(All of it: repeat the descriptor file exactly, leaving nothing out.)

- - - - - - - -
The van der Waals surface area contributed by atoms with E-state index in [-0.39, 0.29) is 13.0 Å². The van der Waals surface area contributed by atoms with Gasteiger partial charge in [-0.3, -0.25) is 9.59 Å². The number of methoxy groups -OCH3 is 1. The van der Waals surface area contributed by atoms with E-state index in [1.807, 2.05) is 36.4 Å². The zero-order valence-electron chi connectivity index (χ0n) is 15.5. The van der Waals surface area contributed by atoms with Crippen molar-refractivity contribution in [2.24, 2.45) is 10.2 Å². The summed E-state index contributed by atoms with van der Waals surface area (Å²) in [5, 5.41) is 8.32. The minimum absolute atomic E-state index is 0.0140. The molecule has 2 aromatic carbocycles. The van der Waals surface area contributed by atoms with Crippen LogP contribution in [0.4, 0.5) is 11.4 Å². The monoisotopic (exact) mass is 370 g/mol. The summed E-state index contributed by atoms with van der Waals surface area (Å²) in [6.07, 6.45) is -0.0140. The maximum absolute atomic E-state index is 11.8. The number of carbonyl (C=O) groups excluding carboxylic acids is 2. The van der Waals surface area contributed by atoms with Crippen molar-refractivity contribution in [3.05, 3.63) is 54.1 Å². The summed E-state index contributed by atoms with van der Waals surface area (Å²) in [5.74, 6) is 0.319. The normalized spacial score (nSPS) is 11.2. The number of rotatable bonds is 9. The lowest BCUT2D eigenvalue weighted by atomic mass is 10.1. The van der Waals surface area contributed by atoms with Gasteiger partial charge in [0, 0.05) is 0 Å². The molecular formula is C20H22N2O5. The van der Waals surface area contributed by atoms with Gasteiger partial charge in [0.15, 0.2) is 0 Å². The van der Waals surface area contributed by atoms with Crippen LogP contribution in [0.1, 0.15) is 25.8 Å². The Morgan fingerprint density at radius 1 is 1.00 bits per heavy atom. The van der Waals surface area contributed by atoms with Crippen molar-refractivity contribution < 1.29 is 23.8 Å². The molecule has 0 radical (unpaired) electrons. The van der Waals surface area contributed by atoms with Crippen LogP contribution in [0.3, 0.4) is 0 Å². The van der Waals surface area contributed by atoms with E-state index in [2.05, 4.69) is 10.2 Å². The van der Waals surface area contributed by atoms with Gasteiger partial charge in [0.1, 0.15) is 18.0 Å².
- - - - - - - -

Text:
The van der Waals surface area contributed by atoms with E-state index in [-0.39, 0.29) is 13.0 Å². The van der Waals surface area contributed by atoms with Gasteiger partial charge in [-0.3, -0.25) is 9.59 Å². The number of methoxy groups -OCH3 is 1. The van der Waals surface area contributed by atoms with E-state index in [1.807, 2.05) is 36.4 Å². The zero-order valence-electron chi connectivity index (χ0n) is 15.5. The van der Waals surface area contributed by atoms with Crippen molar-refractivity contribution in [2.24, 2.45) is 10.2 Å². The summed E-state index contributed by atoms with van der Waals surface area (Å²) in [5, 5.41) is 8.32. The minimum absolute atomic E-state index is 0.0140. The molecule has 2 aromatic carbocycles. The van der Waals surface area contributed by atoms with Crippen LogP contribution in [0.4, 0.5) is 11.4 Å². The monoisotopic (exact) mass is 370 g/mol. The summed E-state index contributed by atoms with van der Waals surface area (Å²) in [6.07, 6.45) is -0.0140. The maximum absolute atomic E-state index is 11.8. The number of carbonyl (C=O) groups excluding carboxylic acids is 2. The van der Waals surface area contributed by atoms with Crippen molar-refractivity contribution in [3.05, 3.63) is 54.1 Å². The summed E-state index contributed by atoms with van der Waals surface area (Å²) in [5.74, 6) is 0.319. The normalized spacial score (nSPS) is 11.2. The number of rotatable bonds is 9. The lowest BCUT2D eigenvalue weighted by atomic mass is 10.1. The van der Waals surface area contributed by atoms with Gasteiger partial charge in [0, 0.05) is 0 Å². The molecular formula is C20H22N2O5. The van der Waals surface area contributed by atoms with Gasteiger partial charge in [0.15, 0.2) is 0 Å². The van der Waals surface area contributed by atoms with Crippen LogP contribution in [0.1, 0.15) is 25.8 Å². The Morgan fingerprint density at radius 1 is 1.00 bits per heavy atom. The van der Waals surface area contributed by atoms with Crippen molar-refractivity contribution < 1.29 is 23.8 Å². The molecule has 0 radical (unpaired) electrons. The van der Waals surface area contributed by atoms with Crippen LogP contribution in [0.3, 0.4) is 0 Å². The van der Waals surface area contributed by atoms with E-state index in [2.05, 4.69) is 10.2 Å². The van der Waals surface area contributed by atoms with Gasteiger partial charge in [0.1, 0.15) is 18.0 Å².